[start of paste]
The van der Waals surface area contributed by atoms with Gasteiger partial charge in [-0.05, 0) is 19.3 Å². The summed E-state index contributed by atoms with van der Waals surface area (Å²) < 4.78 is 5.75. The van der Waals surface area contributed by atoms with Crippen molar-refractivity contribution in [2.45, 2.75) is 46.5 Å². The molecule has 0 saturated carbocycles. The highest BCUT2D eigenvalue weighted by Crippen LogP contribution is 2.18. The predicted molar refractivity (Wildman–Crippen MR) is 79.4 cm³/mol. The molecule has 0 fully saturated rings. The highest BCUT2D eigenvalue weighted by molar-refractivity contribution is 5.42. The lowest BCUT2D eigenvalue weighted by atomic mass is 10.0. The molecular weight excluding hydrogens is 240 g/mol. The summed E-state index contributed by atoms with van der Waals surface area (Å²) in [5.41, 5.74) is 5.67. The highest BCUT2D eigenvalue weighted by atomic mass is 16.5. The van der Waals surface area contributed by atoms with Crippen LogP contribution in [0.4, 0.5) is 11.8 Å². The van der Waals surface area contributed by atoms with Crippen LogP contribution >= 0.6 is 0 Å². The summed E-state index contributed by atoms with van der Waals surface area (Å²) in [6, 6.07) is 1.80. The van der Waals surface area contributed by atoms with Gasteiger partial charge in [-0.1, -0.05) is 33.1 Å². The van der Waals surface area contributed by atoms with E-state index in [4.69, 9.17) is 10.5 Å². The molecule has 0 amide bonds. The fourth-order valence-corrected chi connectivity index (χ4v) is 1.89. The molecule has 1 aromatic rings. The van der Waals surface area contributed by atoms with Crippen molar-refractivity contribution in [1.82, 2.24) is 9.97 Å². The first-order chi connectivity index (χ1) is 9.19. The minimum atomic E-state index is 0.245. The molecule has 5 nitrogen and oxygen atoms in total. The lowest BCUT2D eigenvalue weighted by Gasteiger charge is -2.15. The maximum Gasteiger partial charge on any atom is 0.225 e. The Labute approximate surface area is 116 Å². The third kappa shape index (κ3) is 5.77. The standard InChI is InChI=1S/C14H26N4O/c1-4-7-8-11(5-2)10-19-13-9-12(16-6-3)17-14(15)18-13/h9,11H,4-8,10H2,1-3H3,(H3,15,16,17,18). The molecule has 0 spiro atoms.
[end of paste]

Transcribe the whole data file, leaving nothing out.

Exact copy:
The van der Waals surface area contributed by atoms with Gasteiger partial charge in [-0.05, 0) is 19.3 Å². The summed E-state index contributed by atoms with van der Waals surface area (Å²) < 4.78 is 5.75. The van der Waals surface area contributed by atoms with Crippen molar-refractivity contribution in [2.45, 2.75) is 46.5 Å². The molecule has 0 saturated carbocycles. The highest BCUT2D eigenvalue weighted by Crippen LogP contribution is 2.18. The predicted molar refractivity (Wildman–Crippen MR) is 79.4 cm³/mol. The molecule has 0 fully saturated rings. The highest BCUT2D eigenvalue weighted by molar-refractivity contribution is 5.42. The lowest BCUT2D eigenvalue weighted by atomic mass is 10.0. The molecular weight excluding hydrogens is 240 g/mol. The summed E-state index contributed by atoms with van der Waals surface area (Å²) in [5.41, 5.74) is 5.67. The highest BCUT2D eigenvalue weighted by atomic mass is 16.5. The van der Waals surface area contributed by atoms with Crippen LogP contribution in [0.4, 0.5) is 11.8 Å². The van der Waals surface area contributed by atoms with Crippen LogP contribution >= 0.6 is 0 Å². The summed E-state index contributed by atoms with van der Waals surface area (Å²) in [6, 6.07) is 1.80. The van der Waals surface area contributed by atoms with Gasteiger partial charge in [-0.1, -0.05) is 33.1 Å². The van der Waals surface area contributed by atoms with E-state index in [4.69, 9.17) is 10.5 Å². The molecule has 0 amide bonds. The fourth-order valence-corrected chi connectivity index (χ4v) is 1.89. The molecule has 1 aromatic rings. The van der Waals surface area contributed by atoms with Crippen molar-refractivity contribution in [1.82, 2.24) is 9.97 Å². The first-order chi connectivity index (χ1) is 9.19. The minimum atomic E-state index is 0.245. The molecule has 5 nitrogen and oxygen atoms in total. The lowest BCUT2D eigenvalue weighted by Gasteiger charge is -2.15. The maximum Gasteiger partial charge on any atom is 0.225 e. The Labute approximate surface area is 116 Å². The third kappa shape index (κ3) is 5.77. The standard InChI is InChI=1S/C14H26N4O/c1-4-7-8-11(5-2)10-19-13-9-12(16-6-3)17-14(15)18-13/h9,11H,4-8,10H2,1-3H3,(H3,15,16,17,18). The molecule has 0 spiro atoms.